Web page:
What’s the difference between an employee and a contractor? Do you need to provide workers compensation insurance for contractors?
As a person who hires staff to assist in the business, it’s important you’re aware of the answer to these questions. Why? This ensures you’re prepared for any responsibility you may have in the event of a workplace injury.
What is workers compensation?
In the unfortunate event of an accident while ‘on the job’, leading to sickness or injury, workers compensation insurance covers loss of wages and associated medical and rehabilitation costs.
What’s an employee?
According to the Fair Work Ombudsman, generally, an employee is any person paid to do a specific job, on an ongoing basis, works set hours under the direction of their boss and comes under an industrial award. Along with this, a person who doesn’t provide their own tools or equipment and has no financial interest in the business.
Employees are entitled by law to paid-leave and superannuation, their employer deducts tax and are protected by unfair dismissal legislation.
So, if you have employed staff under these conditions, then yes, you do have an obligation to provide workers compensation insurance.
What’s an independent contractor?
Conversely, an independent contractor has an ABN, invoices the business for a specific task and pays their own tax and superannuation. They’re not entitled to any paid-leave and decide, through negotiation, when and where the work will be carried out. In addition, the tools and equipment required to perform the task belong to the contractor.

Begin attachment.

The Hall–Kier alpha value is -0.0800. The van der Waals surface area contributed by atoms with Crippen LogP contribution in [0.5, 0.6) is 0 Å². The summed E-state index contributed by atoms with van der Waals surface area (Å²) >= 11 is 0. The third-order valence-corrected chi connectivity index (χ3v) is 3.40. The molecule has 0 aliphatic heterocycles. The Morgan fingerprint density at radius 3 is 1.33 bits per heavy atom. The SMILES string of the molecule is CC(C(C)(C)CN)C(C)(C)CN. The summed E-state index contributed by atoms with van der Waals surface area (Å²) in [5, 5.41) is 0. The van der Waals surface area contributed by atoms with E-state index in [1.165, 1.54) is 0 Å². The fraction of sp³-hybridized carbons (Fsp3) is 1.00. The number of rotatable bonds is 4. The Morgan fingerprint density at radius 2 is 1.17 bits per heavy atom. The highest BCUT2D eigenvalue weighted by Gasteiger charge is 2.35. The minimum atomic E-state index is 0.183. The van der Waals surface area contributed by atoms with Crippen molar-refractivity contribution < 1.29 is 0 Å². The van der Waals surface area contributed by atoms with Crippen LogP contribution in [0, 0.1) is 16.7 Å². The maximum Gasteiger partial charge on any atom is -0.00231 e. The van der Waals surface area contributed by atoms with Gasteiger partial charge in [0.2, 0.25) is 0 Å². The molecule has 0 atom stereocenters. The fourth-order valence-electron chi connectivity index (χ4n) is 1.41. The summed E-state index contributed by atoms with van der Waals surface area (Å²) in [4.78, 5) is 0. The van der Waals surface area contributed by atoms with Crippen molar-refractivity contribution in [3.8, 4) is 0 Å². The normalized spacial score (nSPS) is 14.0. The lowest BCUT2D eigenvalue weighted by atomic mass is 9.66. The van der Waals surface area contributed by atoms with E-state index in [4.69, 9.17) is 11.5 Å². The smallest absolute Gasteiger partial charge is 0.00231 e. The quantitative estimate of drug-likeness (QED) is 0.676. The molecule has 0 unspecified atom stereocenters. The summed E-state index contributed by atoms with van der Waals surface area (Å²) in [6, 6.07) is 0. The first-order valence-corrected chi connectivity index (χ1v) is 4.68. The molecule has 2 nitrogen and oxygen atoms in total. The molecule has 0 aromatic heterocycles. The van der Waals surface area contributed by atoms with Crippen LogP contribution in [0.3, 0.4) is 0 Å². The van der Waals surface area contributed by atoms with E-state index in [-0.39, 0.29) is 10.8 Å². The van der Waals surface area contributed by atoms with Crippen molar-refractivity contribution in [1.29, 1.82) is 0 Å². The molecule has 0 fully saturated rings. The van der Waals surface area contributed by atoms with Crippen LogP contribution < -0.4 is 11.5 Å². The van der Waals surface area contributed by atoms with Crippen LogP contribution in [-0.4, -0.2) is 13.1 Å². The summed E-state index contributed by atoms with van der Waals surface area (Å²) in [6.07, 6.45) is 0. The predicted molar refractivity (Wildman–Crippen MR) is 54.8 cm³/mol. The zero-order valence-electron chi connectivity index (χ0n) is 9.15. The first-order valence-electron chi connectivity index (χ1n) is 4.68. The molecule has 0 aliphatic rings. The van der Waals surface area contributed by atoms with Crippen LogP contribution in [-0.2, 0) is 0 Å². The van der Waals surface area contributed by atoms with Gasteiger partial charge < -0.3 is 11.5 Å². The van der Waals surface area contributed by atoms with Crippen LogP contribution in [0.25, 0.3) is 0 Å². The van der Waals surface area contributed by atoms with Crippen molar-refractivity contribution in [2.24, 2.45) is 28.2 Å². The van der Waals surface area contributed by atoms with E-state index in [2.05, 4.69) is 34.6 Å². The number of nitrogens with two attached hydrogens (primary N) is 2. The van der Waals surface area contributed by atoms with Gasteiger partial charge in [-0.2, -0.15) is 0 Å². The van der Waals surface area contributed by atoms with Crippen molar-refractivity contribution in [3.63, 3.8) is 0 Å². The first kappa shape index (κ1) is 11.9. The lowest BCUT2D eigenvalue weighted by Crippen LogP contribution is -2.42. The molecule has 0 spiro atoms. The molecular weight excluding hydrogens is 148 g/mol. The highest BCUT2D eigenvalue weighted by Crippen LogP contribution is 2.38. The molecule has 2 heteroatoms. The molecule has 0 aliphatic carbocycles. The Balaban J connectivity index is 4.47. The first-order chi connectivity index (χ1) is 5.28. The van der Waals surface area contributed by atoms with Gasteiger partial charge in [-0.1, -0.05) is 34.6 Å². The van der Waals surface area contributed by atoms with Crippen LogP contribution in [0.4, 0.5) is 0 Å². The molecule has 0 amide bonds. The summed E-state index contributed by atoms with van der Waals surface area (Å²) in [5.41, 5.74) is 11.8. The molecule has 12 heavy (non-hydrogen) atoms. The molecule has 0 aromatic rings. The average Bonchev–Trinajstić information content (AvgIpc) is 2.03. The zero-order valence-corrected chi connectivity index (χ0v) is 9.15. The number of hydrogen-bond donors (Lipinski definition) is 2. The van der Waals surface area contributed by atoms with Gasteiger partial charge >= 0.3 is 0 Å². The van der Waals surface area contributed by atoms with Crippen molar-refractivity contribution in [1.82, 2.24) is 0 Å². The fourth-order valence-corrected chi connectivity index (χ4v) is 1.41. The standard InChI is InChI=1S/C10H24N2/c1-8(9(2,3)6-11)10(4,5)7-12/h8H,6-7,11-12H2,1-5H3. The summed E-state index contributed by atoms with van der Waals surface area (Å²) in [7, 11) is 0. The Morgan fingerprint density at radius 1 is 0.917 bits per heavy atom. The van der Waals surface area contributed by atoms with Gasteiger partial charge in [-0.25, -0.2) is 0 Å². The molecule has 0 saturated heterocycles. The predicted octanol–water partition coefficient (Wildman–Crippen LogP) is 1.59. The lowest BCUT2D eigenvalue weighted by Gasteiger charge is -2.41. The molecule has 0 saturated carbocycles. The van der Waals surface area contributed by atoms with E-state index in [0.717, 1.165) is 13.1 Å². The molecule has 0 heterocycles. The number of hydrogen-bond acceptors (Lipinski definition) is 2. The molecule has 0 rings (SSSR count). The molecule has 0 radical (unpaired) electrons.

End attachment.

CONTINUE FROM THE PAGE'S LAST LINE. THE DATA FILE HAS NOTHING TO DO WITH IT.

In this situation, it’s not a requirement for businesses to provide workers compensation insurance. Therefore, the onus is on the contractor to have their own personal injury insurance cover in place.
As you can see, there are several factors that determine the difference between employees and independent contractors. When necessary, a definitive answer can be provided on a case by case basis within the court system.
How do I know which workers compensation insurance to get?
OK, so you’ve decided that the staff member is actually an employee and that, therefore it’s your responsibility to provide workers compensation insurance. Now what?
Navigating the large number of insurance companies and their products can be quite overwhelming.
Thankfully there is a regulatory body in each state:
- Australian Capital Territory: WorkSafe ACT
- New South Wales: State Insurance Regulatory Authority (NSW)
- Northern Territory: NT WorkSafe
- Queensland: WorkCover Queensland
- South Australia: ReturnToWork SA
- Tasmania: WorkCover Tasmania
- Victoria: WorkSafe Victoria
- Western Australia: WorkCover WA
Each body provides comprehensive information and advice on the ins and outs of workers compensation insurance. There’s a convenient list of approved insurers too.
Now that you know the difference between an employee and a contractor and where to access more detailed information, you’re on your way to complete peace of mind, knowing that you and your staff have cover in the unfortunate event of an accident or illness in the workplace.
At Grace Insurance in Joondalup, north of Perth, we have many years of experience in providing workers compensation insurance for employers, employees and contractors.